Fallen star: Marco Rubio suspends campaign after Trump trouncing


By Arek Sarkissian, Naples Daily News

U.S. Sen. Marco Rubio, a first-term Florida senator once a rising Republican star, ended his presidential campaign Tuesday after a trouncing in his own state and a series of losses this primary season across the country that doomed his higher ambitions.

“It is not God’s plan that I be president in 2016 or maybe ever,” Rubio told a crowd of supporters in Miami.

Rubio came in second in Tuesday’s Florida GOP primary with 27 percent of the votes behind Donald Trump, who earned 46 percent of the vote. A loss of such a size in Florida is devastating for Rubio, who won his Senate seat in 2010 just short of a majority with 49 percent of the vote in a three-candidate race.


“It’s a stunning loss for Florida’s junior senator,” said Carole Jean Jordan, the former chairwoman of the Florida Republican Party.

She said what was spent in advertising against Trump for the end result was impressive, adding, “He just has a huge lead. You’d have to be foolish to think Trump’s not going to be the nominee.”

Rubio’s decision to suspend his campaign was prompted by losses in all but three of the presidential nomination contests, but Florida’s winner-take-all primary proved the most devastating.

Only six years earlier, he was a tea party favorite who crushed the GOP’s “establishment” candidate, Charlie Crist, to win a seat in the U.S. Senate.

“It’s not shocking, but I didn’t expect it to come tonight,” said Kyle Foley, a GOP media consultant from Orlando. “I didn’t think there was a shot a week ago, but once you lose your own home state, the narrative is there to tell you that there’s no chance.”

Foley, along with other Florida Republicans and Rubio supporters, noted the road for Rubio to the party’s nomination was difficult, and some said he should have considered dropping out earlier.

Tallahassee-based GOP strategist Mac Stipanovich said Rubio should have followed former Gov. Jeb Bush’s lead after he dropped out following the South Carolina primary. Rubio could have preserved his political reputation in his home state, Stipanovich said.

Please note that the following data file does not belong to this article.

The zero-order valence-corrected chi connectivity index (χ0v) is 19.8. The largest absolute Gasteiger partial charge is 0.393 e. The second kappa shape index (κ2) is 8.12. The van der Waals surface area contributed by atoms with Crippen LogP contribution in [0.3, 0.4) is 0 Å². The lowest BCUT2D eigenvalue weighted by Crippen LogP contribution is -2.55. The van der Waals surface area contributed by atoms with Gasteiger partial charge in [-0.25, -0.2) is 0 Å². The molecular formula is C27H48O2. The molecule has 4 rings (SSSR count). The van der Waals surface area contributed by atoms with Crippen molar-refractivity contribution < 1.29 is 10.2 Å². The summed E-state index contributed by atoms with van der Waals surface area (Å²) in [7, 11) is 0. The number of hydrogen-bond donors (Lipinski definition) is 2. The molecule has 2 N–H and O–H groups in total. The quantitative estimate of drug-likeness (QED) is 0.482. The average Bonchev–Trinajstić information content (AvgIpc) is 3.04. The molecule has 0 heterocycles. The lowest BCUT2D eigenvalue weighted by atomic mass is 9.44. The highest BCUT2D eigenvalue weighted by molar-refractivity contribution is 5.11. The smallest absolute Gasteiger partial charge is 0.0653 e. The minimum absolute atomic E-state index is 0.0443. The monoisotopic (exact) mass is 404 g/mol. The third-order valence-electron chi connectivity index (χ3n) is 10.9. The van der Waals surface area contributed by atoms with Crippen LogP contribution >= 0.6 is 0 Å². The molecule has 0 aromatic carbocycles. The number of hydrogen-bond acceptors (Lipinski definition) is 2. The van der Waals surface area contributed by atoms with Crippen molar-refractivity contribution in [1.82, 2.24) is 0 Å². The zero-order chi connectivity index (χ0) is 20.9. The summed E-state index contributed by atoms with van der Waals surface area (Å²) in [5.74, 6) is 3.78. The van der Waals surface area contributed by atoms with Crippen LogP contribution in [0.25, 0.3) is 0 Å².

“In that regard, (Bush) may have been pretty wise,” Stipanovich said. “Certainly, it’s not good in the short or long term to get waxed in your own state.”

Rubio’s loss left one supporter questioning whether he would continue to support the Republican Party. Longtime GOP strategist and die-hard Rubio supporter Jacob Perry said he briefly thought of leaving the party altogether.

“I’ll say I’m suddenly at the thought of casting my last Republican vote today,” said Perry, of Stuart. “I won’t have anything to do with Trump.”

Tallahassee-based lobbyist Nick Iarossi, a Rubio supporter, said even if Rubio knew the odds were not good, he owed it to his home state to run in its primary.

“I would have looked at it as quitting before your home state,” Iarossi said. “I much more respect a man who, knowing he’s going into a tough battle, and he is willing to go into that tough fight even if it hurts his brand or his future.”

One of Rubio’s political allies from his eight years in the Florida House of Representatives said he would stand behind him despite the loss.

Martin County Sheriff William Snyder, who had been picked by then House Speaker Rubio to become House Criminal Justice Committee Chairman, said Rubio’s message of the country’s future did not match the anger and frustration among GOP voters that draws them to Trump.

“I’ve lost plenty of races and there are some times when it’s just not your time,” Snyder said. “I know him and I will do anything to support him just like any cop would do when another one of us is in trouble.”

Contact Daily News reporter [email protected] or 850-559-7620.

Washington correspondent Bartholomew Sullivan and the Associate Press contributed to this report.


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